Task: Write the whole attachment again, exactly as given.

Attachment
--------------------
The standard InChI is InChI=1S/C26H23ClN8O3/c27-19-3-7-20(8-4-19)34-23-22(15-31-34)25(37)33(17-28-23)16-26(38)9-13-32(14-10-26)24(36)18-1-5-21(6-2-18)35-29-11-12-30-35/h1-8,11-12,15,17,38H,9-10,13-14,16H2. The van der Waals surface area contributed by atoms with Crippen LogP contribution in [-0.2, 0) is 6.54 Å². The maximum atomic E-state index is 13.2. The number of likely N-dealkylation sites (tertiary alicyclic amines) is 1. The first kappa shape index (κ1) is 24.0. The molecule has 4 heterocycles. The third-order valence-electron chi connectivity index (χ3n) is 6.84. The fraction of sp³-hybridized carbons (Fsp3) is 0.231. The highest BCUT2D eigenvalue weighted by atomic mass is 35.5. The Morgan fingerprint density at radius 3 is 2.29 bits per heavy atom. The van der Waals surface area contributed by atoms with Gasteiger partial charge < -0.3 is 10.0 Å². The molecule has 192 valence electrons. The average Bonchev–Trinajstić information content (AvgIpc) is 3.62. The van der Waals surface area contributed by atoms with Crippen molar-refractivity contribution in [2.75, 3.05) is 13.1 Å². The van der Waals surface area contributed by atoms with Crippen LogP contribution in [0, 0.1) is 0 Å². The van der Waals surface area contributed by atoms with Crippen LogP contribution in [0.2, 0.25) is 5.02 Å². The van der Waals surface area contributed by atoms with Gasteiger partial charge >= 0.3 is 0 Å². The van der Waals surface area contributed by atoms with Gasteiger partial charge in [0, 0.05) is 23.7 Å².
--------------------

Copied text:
The standard InChI is InChI=1S/C26H23ClN8O3/c27-19-3-7-20(8-4-19)34-23-22(15-31-34)25(37)33(17-28-23)16-26(38)9-13-32(14-10-26)24(36)18-1-5-21(6-2-18)35-29-11-12-30-35/h1-8,11-12,15,17,38H,9-10,13-14,16H2. The van der Waals surface area contributed by atoms with Crippen LogP contribution in [-0.2, 0) is 6.54 Å². The maximum atomic E-state index is 13.2. The number of likely N-dealkylation sites (tertiary alicyclic amines) is 1. The first kappa shape index (κ1) is 24.0. The molecule has 4 heterocycles. The third-order valence-electron chi connectivity index (χ3n) is 6.84. The fraction of sp³-hybridized carbons (Fsp3) is 0.231. The highest BCUT2D eigenvalue weighted by atomic mass is 35.5. The Morgan fingerprint density at radius 3 is 2.29 bits per heavy atom. The van der Waals surface area contributed by atoms with Gasteiger partial charge < -0.3 is 10.0 Å². The molecule has 192 valence electrons. The average Bonchev–Trinajstić information content (AvgIpc) is 3.62. The van der Waals surface area contributed by atoms with Crippen molar-refractivity contribution in [2.75, 3.05) is 13.1 Å². The van der Waals surface area contributed by atoms with Crippen LogP contribution in [0, 0.1) is 0 Å². The van der Waals surface area contributed by atoms with Crippen LogP contribution in [0.2, 0.25) is 5.02 Å². The van der Waals surface area contributed by atoms with Gasteiger partial charge >= 0.3 is 0 Å². The van der Waals surface area contributed by atoms with Gasteiger partial charge in [0, 0.05) is 23.7 Å².